Page:Popular Science Monthly Volume 45.djvu/790

This page has been proofread, but needs to be validated.

therefore, appear more distinctly when individuals are grouped together which have the same breadth of head. I have grouped the material in four classes, with the result that the double maximum of frequency, corresponding to the breadth of face of the parental types, appears more strongly marked in every class. Therefore we must draw the important inference that the face of the offspring has a tendency to reproduce one of the ancestral types not an intermediate type. The effect of intermixture in this case differs, therefore, fundamentally from the effect observed in the measurements of stature.

When comparing the average breadth of face for Indians, half bloods, and whites, another interesting phenomenon may be seen. The average breadth of face of the half blood stands between that of the Indian and that of the white, but nearer the former. When computing this average from year to year, it is found that the same relation prevails throughout from the fourth year to the adult stage, and in men as well as in women (Fig. 7).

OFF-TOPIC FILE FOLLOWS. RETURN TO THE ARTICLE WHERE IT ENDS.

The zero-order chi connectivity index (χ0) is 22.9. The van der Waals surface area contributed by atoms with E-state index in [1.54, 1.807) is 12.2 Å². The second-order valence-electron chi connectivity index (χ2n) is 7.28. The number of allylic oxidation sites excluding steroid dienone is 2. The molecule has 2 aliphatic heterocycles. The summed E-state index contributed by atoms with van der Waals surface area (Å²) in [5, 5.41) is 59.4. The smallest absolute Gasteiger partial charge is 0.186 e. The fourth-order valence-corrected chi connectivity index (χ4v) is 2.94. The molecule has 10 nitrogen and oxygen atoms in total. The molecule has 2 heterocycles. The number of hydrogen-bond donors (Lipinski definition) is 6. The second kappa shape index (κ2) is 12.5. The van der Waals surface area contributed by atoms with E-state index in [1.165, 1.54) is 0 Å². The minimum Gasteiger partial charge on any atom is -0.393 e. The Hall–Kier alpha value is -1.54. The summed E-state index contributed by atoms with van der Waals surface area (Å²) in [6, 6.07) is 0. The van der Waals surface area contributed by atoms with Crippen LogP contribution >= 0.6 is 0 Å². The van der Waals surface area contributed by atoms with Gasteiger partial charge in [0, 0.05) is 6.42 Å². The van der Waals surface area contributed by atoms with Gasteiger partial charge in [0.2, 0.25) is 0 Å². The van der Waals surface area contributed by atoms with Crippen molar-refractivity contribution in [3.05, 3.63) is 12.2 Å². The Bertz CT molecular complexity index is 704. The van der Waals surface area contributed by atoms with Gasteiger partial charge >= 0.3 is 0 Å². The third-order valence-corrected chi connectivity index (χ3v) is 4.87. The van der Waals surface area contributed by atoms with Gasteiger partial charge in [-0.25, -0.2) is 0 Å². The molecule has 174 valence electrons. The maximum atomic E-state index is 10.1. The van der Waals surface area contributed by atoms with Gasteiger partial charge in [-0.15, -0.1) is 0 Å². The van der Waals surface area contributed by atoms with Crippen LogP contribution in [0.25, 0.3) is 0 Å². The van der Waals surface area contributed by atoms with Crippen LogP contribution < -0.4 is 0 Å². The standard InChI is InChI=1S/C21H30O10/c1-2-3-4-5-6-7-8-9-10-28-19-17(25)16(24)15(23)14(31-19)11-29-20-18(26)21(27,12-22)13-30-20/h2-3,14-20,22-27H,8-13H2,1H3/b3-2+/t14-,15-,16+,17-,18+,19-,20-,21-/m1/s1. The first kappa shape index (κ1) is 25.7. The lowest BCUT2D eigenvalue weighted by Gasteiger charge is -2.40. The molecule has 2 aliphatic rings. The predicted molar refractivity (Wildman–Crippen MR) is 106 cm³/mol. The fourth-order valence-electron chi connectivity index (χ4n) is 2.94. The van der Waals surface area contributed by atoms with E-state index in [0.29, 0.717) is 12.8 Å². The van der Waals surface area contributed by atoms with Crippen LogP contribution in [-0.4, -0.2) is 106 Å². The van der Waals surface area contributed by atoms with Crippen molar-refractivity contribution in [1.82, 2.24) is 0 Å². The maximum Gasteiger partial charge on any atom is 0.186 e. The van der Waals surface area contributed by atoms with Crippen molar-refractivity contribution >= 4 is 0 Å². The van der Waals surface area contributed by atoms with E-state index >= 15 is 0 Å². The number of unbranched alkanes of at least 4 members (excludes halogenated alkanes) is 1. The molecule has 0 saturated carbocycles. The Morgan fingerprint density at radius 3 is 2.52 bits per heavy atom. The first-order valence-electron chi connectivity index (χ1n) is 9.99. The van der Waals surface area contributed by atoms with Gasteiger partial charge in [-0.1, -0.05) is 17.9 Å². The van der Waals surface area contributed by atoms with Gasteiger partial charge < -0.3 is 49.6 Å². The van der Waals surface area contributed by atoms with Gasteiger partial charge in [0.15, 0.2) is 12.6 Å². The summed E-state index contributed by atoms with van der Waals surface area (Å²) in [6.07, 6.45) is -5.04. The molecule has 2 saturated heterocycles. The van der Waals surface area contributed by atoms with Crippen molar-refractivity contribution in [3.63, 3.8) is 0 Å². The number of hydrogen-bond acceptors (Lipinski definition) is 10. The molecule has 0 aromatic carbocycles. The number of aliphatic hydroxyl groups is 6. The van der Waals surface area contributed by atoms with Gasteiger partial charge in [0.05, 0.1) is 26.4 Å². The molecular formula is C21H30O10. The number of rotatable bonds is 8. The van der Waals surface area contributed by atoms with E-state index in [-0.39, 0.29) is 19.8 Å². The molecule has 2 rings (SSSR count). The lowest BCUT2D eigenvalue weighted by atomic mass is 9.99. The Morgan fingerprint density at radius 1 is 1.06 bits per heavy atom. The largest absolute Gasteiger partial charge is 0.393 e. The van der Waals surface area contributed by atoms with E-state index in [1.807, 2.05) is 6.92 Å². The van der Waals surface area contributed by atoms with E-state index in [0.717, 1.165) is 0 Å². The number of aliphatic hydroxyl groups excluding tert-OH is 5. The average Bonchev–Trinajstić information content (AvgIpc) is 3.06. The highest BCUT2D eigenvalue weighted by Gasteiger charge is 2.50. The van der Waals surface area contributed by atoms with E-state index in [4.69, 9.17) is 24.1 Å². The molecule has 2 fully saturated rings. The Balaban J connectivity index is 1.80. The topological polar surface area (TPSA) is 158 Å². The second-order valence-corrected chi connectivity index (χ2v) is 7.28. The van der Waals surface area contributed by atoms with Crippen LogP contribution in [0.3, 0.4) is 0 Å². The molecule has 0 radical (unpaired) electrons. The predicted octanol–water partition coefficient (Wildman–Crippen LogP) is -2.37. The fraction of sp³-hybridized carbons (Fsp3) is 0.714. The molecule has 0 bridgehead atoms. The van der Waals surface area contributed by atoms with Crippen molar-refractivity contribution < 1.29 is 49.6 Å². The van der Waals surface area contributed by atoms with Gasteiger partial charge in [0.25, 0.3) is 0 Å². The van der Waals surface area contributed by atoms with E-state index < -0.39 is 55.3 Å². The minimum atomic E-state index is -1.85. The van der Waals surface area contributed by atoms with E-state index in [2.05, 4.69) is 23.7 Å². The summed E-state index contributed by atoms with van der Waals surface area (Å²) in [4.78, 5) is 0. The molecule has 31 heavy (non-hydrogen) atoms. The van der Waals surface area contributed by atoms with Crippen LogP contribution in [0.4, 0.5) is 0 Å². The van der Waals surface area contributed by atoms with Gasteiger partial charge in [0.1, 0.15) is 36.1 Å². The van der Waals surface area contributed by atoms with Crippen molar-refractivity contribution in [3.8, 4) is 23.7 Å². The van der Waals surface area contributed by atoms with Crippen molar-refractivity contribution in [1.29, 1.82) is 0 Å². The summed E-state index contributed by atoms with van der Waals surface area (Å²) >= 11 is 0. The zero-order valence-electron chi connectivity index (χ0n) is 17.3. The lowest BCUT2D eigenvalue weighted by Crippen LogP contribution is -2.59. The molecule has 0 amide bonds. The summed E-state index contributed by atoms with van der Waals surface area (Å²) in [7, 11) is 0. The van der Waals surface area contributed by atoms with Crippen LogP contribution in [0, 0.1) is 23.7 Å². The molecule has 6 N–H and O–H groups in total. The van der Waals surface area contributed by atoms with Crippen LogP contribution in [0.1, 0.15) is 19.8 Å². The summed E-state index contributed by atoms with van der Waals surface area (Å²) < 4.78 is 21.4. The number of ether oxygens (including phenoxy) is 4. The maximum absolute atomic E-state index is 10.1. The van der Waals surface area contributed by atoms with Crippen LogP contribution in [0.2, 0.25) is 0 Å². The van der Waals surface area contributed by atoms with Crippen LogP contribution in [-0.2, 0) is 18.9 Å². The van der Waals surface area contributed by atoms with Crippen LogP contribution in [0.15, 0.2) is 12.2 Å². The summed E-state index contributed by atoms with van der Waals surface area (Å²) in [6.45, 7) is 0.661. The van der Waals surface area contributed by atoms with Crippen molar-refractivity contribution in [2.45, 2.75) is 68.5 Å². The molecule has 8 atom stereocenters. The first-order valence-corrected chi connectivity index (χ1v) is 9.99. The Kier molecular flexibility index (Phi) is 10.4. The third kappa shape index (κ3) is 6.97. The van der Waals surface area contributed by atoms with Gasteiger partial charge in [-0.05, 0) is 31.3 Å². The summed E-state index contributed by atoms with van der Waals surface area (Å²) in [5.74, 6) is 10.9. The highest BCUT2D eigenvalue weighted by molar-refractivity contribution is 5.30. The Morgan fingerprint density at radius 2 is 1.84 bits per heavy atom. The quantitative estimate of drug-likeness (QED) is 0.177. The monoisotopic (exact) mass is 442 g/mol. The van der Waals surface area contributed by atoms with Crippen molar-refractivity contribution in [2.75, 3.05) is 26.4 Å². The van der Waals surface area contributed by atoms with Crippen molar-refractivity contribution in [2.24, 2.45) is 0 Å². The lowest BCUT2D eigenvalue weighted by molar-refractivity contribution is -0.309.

PSM V45 D790 Height of face sioux.jpg
Fig. 8.—Height of Face. Sioux.

The relation of the three groups remains unchanged throughout life. The amount of white and Indian blood in the mixed race is very nearly the same. We find, therefore, the remarkable fact that the Indian type has a stronger influence upon the offspring than the white type. The same fact is expressed in the great frequency of dark hair and of dark eyes among half bloods.

Two reasons may be assigned for this fact. It may be that the dark hair and the wide face are more primitive characteristics of man than the narrow face and light eyes of the whites. Then, it might be said that the characteristics of the Indian are inherited with greater strength because they are older. It must, however, also be considered that half bloods are almost always descendants of Indian mothers and of white fathers, and this may have had an influence upon the race, although there is no proof that children resemble their mothers more than they resemble their fathers.

In carrying out the comparison of breadths of face it would be better to study the curves of distribution for each year, but the